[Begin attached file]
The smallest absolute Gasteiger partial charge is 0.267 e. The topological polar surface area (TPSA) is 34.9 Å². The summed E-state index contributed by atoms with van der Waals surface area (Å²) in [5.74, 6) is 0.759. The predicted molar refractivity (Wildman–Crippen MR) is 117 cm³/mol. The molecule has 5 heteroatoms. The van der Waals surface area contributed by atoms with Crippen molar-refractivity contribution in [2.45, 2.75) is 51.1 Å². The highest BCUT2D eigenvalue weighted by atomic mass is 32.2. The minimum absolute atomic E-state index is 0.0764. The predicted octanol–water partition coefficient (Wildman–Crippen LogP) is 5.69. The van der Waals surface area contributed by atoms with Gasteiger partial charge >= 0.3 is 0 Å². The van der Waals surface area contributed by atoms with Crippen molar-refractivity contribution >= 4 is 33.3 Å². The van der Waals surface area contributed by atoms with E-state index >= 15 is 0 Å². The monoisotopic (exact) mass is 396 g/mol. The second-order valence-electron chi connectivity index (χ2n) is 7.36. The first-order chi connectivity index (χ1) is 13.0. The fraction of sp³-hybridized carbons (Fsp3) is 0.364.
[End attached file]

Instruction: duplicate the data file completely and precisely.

The smallest absolute Gasteiger partial charge is 0.267 e. The topological polar surface area (TPSA) is 34.9 Å². The summed E-state index contributed by atoms with van der Waals surface area (Å²) in [5.74, 6) is 0.759. The predicted molar refractivity (Wildman–Crippen MR) is 117 cm³/mol. The molecule has 5 heteroatoms. The van der Waals surface area contributed by atoms with Crippen molar-refractivity contribution in [2.45, 2.75) is 51.1 Å². The highest BCUT2D eigenvalue weighted by atomic mass is 32.2. The minimum absolute atomic E-state index is 0.0764. The predicted octanol–water partition coefficient (Wildman–Crippen LogP) is 5.69. The van der Waals surface area contributed by atoms with Gasteiger partial charge >= 0.3 is 0 Å². The van der Waals surface area contributed by atoms with Crippen molar-refractivity contribution >= 4 is 33.3 Å². The van der Waals surface area contributed by atoms with E-state index >= 15 is 0 Å². The monoisotopic (exact) mass is 396 g/mol. The second-order valence-electron chi connectivity index (χ2n) is 7.36. The first-order chi connectivity index (χ1) is 13.0. The fraction of sp³-hybridized carbons (Fsp3) is 0.364.